ChatGPT preaches sermon and runs church service


An artificial intelligence (AI) chatbot told hundreds of people at a Lutheran service on Friday “to rise from the pews and praise the Lord.”

The experimental church service was almost entirely AI-generated. A ChatGPT chatbot delivered a sermon at the church in Bavaria, Germany.

What happened

The sermon chatbot, personified by an avatar of a bearded man on a huge screen above the altar (pictured), told the packed congregation not to fear death, the Associated Press (AP) says.

“Dear friends, it is an honour for me to stand here and preach to you as the first artificial intelligence at this year’s convention of Protestants in Germany,” the AI avatar said.

It reportedly focused on leaving the past behind, paying attention to the present, not being afraid of death and maintaining faith in Jesus Christ.

The sermon-preaching avatar was one of four avatars taking turns leading the service. They reportedly drew laughter at times for their monotonous, deadpan delivery.

The service lasted 40 minutes. Prayers and music were included, as well as the sermon.

The chatbot developer

A University of Vienna theologian and philosopher, Jonas Simmerlein, used the ChatGPT to create the service, AP reported.

Simmerlein says about 98 percent of the sermon – themed “Now is the time” – came from the chatbot’s own writing.

The service was part of Deutscher Evangelischer Kirchentag (German Lutheran Church Day). The popular biennial event attracts thousands of Christians. Issues addressed at the event this year include climate change, the war in Ukraine, and AI.

“I told the artificial intelligence ‘We are at the church congress, you are a preacher … what would a church service look like?’” said Simmerlein.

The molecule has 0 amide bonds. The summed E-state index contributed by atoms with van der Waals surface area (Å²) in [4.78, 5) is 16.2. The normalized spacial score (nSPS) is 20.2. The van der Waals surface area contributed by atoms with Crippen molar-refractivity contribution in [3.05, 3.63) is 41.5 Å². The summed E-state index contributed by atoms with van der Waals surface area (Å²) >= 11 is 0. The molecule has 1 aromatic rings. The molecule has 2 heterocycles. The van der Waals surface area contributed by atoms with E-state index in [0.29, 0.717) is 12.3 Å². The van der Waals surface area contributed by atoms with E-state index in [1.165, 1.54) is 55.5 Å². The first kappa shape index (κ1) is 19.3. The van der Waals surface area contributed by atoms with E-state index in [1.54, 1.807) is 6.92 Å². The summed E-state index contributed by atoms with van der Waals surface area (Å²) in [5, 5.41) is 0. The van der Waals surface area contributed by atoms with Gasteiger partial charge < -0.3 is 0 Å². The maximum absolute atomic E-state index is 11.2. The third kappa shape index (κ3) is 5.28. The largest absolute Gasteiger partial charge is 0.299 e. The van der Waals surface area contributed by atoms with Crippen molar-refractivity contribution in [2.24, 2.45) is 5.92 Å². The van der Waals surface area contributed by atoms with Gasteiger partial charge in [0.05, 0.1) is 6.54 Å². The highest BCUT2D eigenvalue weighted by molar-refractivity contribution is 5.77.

He also asked the chatbot to use psalms, prayers and a concluding blessing in the sermon.

The ChatGPT provided “a pretty solid church service,” he says. However, no human interaction was able to take place between the chatbot and the congregation.

“The pastor is in the congregation, she lives with them, she buries the people, she knows them from the beginning,” Simmerlein says. “Artificial intelligence cannot do that. It does not know the congregation.”

Mixed responses

Not everyone agrees with Simmerlein’s assessment of the chatbot’s effectiveness.

“There was no heart and no soul,” one woman said after the service.

“The avatars showed no emotions at all, had no body language and were talking so fast and monotonously that it was very hard for me to concentrate on what they said.

“But maybe it is different for the younger generation who grew up with all of this,” she added.

Another attendee – a young pastor – was there with a group of teenagers. He was more impressed by the experiment.

“I had actually imagined it to be worse. But I was positively surprised how well it worked. Also the language of the AI worked well, even though it was still a bit bumpy at times,” he said.

But the chatbot missed any kind of emotion or spirituality – which is essential when he writes his own sermons, he added.


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